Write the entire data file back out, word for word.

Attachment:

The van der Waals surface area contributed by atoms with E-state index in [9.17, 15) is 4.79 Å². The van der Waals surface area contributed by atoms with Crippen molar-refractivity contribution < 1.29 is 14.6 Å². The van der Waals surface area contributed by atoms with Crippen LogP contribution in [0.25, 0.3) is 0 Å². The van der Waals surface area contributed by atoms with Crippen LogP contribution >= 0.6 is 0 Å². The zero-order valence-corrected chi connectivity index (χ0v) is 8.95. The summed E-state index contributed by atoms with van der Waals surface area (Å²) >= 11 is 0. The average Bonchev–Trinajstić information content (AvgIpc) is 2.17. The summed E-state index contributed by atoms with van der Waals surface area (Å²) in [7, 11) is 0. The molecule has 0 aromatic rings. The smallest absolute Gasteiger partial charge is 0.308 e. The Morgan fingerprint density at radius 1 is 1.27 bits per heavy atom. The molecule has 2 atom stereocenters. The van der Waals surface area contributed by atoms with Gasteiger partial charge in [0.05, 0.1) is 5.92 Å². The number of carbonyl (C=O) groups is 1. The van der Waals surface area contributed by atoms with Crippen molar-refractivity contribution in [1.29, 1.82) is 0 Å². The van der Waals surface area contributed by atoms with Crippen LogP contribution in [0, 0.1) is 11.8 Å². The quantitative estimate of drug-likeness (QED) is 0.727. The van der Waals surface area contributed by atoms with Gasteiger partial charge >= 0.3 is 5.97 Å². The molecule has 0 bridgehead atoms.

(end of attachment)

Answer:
The van der Waals surface area contributed by atoms with E-state index in [9.17, 15) is 4.79 Å². The van der Waals surface area contributed by atoms with Crippen molar-refractivity contribution < 1.29 is 14.6 Å². The van der Waals surface area contributed by atoms with Crippen LogP contribution in [0.25, 0.3) is 0 Å². The van der Waals surface area contributed by atoms with Crippen LogP contribution >= 0.6 is 0 Å². The zero-order valence-corrected chi connectivity index (χ0v) is 8.95. The summed E-state index contributed by atoms with van der Waals surface area (Å²) >= 11 is 0. The average Bonchev–Trinajstić information content (AvgIpc) is 2.17. The summed E-state index contributed by atoms with van der Waals surface area (Å²) in [7, 11) is 0. The molecule has 0 aromatic rings. The smallest absolute Gasteiger partial charge is 0.308 e. The Morgan fingerprint density at radius 1 is 1.27 bits per heavy atom. The molecule has 2 atom stereocenters. The van der Waals surface area contributed by atoms with Gasteiger partial charge in [0.05, 0.1) is 5.92 Å². The number of carbonyl (C=O) groups is 1. The van der Waals surface area contributed by atoms with Crippen molar-refractivity contribution in [1.29, 1.82) is 0 Å². The van der Waals surface area contributed by atoms with Crippen LogP contribution in [0, 0.1) is 11.8 Å². The quantitative estimate of drug-likeness (QED) is 0.727. The van der Waals surface area contributed by atoms with Gasteiger partial charge >= 0.3 is 5.97 Å². The molecule has 0 bridgehead atoms.